363150 Synthetic Approaches to Control Cell Fate and Function

Sunday, November 16, 2014
Galleria Exhibit Hall (Hilton Atlanta)
Albert J Keung, Biomedical Engineering, Boston University/HHMI, Boston, MA

Cells are complex and transformable machines. In addition to their homeostatic functions, they are capable of sensing and processing diverse biochemical and biophysical signals. Furthermore, isogenic cells are capable of transforming into a multitude of states, including diseased ones, each with distinct sets of active regulatory programs. To decode these complex cellular programs, synthetic approaches provide exquisite quantitative control of the spatiotemporal, physical, and chemical properties of both extra- and intra-cellular regulatory components. My research focuses on two complementary experimental approaches: 1) Engineering synthetic cellular microenvironments with defined spatiotemporal, physical, and chemical properties; 2) Engineering synthetic intracellular signal-transducing machineries that have unique input-output functions and can interface with complex, native regulatory systems such as chromatin and the actin cytoskeleton. The main applications of these synthetic approaches are to: 1) Quantitatively interrogate and control the cellular programs and machines that define distinct stem cell and disease states and their developmental or oncogenic transformations; 2) Elucidate molecular mechanisms underlying cell regulation, including chromatin dynamics and cellular mechanotransduction. My research takes advantage of methods from and collaborations with the fields of synthetic biology, systems biology, materials science and engineering, stem cell and cancer biology, and biophysics. Together this work may be applied to diverse areas in regenerative medicine, cancer biology, and eukaryotic cellular biotechnology.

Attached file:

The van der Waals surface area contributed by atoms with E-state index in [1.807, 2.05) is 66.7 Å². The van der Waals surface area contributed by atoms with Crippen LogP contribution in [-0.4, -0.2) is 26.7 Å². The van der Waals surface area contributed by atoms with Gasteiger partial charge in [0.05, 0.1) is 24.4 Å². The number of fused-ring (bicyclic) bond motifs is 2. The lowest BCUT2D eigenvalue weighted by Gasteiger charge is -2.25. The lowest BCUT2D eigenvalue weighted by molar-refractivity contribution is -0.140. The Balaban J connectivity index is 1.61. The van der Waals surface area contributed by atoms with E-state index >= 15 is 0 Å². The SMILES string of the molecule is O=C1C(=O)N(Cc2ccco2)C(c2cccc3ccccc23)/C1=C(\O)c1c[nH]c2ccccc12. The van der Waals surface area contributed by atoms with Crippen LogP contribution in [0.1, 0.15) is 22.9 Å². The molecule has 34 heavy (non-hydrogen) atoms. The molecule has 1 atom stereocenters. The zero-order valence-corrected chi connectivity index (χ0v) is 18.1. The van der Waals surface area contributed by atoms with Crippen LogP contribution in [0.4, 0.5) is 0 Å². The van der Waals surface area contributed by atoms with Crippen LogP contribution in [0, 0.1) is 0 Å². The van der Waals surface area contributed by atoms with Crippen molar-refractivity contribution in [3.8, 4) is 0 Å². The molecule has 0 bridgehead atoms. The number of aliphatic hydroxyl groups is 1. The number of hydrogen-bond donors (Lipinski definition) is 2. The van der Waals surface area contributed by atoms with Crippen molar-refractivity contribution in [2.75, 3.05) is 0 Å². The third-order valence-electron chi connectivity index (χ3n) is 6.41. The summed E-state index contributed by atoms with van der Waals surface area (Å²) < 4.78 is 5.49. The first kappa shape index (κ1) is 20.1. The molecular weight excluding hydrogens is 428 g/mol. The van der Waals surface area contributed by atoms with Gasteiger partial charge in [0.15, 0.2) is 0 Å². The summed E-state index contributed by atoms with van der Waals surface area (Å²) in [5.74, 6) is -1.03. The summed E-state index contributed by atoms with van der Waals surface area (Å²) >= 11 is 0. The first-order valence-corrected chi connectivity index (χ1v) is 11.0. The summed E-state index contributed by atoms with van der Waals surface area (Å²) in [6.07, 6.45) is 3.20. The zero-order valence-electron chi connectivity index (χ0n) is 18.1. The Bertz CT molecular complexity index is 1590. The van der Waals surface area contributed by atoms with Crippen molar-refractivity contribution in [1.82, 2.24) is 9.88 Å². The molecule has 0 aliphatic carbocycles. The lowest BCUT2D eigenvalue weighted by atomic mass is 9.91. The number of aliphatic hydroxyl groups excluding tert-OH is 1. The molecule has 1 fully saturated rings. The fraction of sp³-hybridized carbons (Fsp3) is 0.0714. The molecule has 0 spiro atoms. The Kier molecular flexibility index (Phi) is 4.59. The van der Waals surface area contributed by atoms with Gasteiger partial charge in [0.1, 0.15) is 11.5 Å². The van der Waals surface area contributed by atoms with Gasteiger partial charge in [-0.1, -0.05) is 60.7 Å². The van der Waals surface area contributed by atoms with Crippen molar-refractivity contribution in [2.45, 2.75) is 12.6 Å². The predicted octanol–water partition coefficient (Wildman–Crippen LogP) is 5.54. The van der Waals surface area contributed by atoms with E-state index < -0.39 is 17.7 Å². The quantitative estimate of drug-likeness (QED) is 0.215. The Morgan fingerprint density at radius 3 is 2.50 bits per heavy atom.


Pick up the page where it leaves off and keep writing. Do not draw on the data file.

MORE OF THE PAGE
Past and current work in these areas include: 1) Organic-inorganic surface chemistry (Keung et al 2005, 2007); 2) Biophysical control of neural and embryonic stem cell differentiation and proliferation (Keung et al 2009, 2010, 2011, 2012, 2013); 3) Synthetic, site-specific genome-targeting of chromatin factors to engineer cellular logic, spatial transcriptional regulation, and memory (Keung et al 2014).

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